As hard and unforgiving as its title implies, "Brick" is a tough slice of film noir that's impeccably constructed, deliciously convoluted and one of the most original American films of thus far in 2006 – acclaimed at Sundance and having received a fleeting theatrical distribution, writer/director Rian Johnson's gritty "detective movie" will most likely develop a passionately loyal audience on DVD.
Clearly fueled by a love of Dashiell Hammett, Chinatown and traces of the Coen brothers' quirky classic Miller's Crossing, Brick takes Sam Spade and plops him down in your average American high school, turning the conventions and plot devices of film noir upon their ear. I'll tread lightly so as to avoid spoiling the serpentine pleasures of the plot for those yet to view the film: Joseph Gordon-Levitt stars as Brendan Frye, your prototypical loner, who prefers to brown bag it alone behind the school each day for lunch, perhaps pining for former girlfriend Emily (Emilie de Ravin). When Emily mysteriously disappears, only to resurface as a corpse, Brendan must force his way into the seedy underbelly of a surprisingly vicious high school drug ring, working with his sidekick The Brain (Matt O'Leary) and fending off attacks from Tugger (Noah Fleiss) and Dode (Noah Segan), both of whom are in the pocket of The Pin (Lukas Haas). – the deeper Brendan digs, the more shocking truths he uncovers.
As jarring as it is initially to see teens and early twentysomethings speaking in staccato bursts of verbiage, Brick doesn't waste time setting up its story, nor finding its rhythm; the entire cast is on the same wavelength, geared up for a crackling fusion of high school drama and gritty pulp fiction. Brick unfolds at a quicksilver pace, building to a satisfying, if bleak, conclusion. It's not a film that will capture everyone's imagination, but for those who give themselves over to its peculiar charms won't be able to stop raving about it.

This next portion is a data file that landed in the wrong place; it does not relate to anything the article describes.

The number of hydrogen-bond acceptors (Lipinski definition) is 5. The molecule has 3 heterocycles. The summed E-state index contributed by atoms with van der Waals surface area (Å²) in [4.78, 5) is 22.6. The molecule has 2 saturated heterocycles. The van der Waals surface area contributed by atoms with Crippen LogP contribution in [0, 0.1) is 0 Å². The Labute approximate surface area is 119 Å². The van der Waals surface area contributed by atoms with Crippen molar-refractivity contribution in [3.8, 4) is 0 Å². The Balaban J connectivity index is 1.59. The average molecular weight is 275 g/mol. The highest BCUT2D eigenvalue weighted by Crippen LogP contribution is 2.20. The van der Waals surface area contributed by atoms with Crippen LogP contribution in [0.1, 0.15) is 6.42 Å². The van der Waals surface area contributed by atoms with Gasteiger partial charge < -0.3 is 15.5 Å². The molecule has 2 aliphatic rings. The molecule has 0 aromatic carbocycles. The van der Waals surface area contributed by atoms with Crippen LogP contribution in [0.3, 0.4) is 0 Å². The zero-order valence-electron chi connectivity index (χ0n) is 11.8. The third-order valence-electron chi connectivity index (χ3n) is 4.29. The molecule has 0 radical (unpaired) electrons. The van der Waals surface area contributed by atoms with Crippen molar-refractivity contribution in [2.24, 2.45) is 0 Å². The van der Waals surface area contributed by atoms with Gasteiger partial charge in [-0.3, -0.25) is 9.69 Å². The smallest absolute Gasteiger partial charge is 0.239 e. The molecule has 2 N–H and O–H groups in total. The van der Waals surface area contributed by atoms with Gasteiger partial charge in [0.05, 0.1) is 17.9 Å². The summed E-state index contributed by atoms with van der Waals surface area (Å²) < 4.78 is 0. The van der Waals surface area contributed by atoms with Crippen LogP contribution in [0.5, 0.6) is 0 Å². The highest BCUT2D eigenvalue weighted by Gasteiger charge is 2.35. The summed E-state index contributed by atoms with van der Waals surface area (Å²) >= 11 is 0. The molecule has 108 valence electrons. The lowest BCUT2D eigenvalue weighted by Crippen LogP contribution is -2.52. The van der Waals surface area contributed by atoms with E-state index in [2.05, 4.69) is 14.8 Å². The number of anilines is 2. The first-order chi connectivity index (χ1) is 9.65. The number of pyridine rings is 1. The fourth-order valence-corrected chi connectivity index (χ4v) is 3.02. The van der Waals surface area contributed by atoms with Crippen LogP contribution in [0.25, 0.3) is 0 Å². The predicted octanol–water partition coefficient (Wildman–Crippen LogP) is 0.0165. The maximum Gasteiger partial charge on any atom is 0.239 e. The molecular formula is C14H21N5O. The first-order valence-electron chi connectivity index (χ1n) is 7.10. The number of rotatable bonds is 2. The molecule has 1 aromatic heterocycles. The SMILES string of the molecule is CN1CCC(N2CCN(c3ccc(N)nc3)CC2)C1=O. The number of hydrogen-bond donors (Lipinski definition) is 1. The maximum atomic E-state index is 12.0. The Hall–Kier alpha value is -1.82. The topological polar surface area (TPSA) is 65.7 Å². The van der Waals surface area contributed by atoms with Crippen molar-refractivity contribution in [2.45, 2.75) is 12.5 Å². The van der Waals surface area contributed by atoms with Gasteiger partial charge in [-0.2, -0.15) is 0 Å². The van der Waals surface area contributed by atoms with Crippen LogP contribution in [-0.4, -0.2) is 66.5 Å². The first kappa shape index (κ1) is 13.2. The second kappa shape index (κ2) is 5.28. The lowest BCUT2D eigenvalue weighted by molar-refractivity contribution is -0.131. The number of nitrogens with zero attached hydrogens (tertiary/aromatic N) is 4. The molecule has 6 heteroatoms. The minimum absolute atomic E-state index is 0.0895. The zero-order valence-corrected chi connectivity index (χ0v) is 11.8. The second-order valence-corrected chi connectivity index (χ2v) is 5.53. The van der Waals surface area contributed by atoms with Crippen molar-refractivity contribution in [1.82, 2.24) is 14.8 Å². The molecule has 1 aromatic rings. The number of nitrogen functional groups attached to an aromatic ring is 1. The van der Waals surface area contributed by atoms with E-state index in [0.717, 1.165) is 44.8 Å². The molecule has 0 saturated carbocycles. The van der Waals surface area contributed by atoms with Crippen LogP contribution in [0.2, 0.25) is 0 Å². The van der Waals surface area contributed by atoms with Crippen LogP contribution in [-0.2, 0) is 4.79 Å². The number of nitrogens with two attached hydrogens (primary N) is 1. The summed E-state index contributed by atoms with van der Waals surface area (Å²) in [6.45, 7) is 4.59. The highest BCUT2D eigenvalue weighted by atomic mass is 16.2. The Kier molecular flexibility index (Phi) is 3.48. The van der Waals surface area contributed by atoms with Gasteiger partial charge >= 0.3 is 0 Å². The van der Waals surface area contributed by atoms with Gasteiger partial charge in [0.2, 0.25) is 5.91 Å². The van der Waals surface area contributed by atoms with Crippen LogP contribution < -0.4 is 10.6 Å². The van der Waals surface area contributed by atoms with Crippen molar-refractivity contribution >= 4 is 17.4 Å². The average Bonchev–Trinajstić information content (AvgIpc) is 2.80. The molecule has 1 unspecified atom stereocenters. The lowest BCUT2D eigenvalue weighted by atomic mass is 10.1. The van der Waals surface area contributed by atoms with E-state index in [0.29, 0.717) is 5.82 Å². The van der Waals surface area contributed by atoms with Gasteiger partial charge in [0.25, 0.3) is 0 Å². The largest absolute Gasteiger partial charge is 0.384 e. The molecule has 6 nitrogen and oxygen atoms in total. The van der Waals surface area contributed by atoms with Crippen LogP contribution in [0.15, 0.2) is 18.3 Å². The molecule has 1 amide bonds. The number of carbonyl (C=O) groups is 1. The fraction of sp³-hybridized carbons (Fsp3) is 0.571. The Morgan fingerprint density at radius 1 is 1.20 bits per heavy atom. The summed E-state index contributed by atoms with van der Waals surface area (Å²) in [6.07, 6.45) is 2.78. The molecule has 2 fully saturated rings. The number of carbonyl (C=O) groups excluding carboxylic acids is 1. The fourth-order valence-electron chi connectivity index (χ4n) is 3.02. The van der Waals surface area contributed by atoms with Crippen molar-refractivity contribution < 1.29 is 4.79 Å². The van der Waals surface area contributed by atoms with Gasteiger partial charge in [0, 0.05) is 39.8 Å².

Brick is presented in a very sharp 1.85:1 anamorphic widescreen transfer that handles the numerous lowly-lit scenes with no noticeable visual artifacts – the blacks are rich, the daylight scenes crisp and free of defect, while the overall image looks as clean as a recently released film should.
Outfitted with a Dolby Digital 5.1 soundtrack, Brick is appropriately loud when it needs to be, but I found myself cranking the volume up quite a bit during the extensive passages of dialogue, only to be blown out of my seat by a gunshot or some other sudden loud sound. It's curious why a recent film would have such variations in volume – those optional English subtitles come in handy, so as to avoid cracking the walls with the constant fluctuations in volume.
Having been a modest festival success and practically non-existent in theaters, it's understandable that Brick doesn't arrive on DVD with an overstuffed, two-disc set (despite a slightly heftier UK edition). What's included here is worthwhile and for fans of the film, a chance to more fully appreciate what Johnson has wrought. A kitchen sink commentary with Johnson, actors Noah Segan and Nora Zehetner, producer Ram Bergman, production designer Jodie Tillen and costume designer Michele Posch is on board, which delves into each person's respective area of expertise on the film; it's a fun, if full, listen. Eight deleted and extended scenes, playable separately or all together for an aggregate of 22 minutes, features introductions by Johnson, who explains that more scenes were trimmed than deleted outright. The three minute, 13 second featurette "The Inside Track: Casting the Roles of Laura and Dode," offers a look at audition tapes for two actors.
Brick is a ferociously entertaining twist on film noir conventions – writer/director Rian Johnson imaginatively sets the grim world of Sam Spade amid the relative light and air of a California high school, turning the narrative on its ear and delivering one of the year's true sleepers. A great film with a slim, but worthy, selection of extras make this a must-see for fans of outside-the-box cinema. Highly recommended.